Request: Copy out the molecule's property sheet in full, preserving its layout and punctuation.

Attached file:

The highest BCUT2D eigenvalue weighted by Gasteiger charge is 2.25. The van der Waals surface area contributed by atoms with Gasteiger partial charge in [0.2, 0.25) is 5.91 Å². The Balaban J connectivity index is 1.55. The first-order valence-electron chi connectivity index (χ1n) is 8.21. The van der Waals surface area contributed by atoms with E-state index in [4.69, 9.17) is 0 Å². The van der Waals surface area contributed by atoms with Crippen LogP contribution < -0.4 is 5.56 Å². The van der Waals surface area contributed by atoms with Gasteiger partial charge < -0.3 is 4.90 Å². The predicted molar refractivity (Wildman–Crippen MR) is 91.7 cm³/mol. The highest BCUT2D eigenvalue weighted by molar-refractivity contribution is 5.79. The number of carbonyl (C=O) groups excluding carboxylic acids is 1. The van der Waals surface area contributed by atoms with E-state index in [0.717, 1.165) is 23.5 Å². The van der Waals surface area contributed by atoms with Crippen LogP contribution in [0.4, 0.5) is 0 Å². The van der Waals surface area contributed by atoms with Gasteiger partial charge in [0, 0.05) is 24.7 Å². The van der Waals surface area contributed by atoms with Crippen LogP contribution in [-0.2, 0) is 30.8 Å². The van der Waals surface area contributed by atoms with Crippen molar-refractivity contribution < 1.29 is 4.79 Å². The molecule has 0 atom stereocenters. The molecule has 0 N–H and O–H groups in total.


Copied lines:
The highest BCUT2D eigenvalue weighted by Gasteiger charge is 2.25. The van der Waals surface area contributed by atoms with Gasteiger partial charge in [0.2, 0.25) is 5.91 Å². The Balaban J connectivity index is 1.55. The first-order valence-electron chi connectivity index (χ1n) is 8.21. The van der Waals surface area contributed by atoms with E-state index in [4.69, 9.17) is 0 Å². The van der Waals surface area contributed by atoms with Crippen LogP contribution < -0.4 is 5.56 Å². The van der Waals surface area contributed by atoms with Gasteiger partial charge < -0.3 is 4.90 Å². The predicted molar refractivity (Wildman–Crippen MR) is 91.7 cm³/mol. The highest BCUT2D eigenvalue weighted by molar-refractivity contribution is 5.79. The number of carbonyl (C=O) groups excluding carboxylic acids is 1. The van der Waals surface area contributed by atoms with E-state index in [0.717, 1.165) is 23.5 Å². The van der Waals surface area contributed by atoms with Crippen LogP contribution in [0.4, 0.5) is 0 Å². The van der Waals surface area contributed by atoms with Gasteiger partial charge in [0, 0.05) is 24.7 Å². The van der Waals surface area contributed by atoms with Crippen LogP contribution in [-0.2, 0) is 30.8 Å². The van der Waals surface area contributed by atoms with Crippen molar-refractivity contribution < 1.29 is 4.79 Å². The molecule has 0 atom stereocenters. The molecule has 0 N–H and O–H groups in total.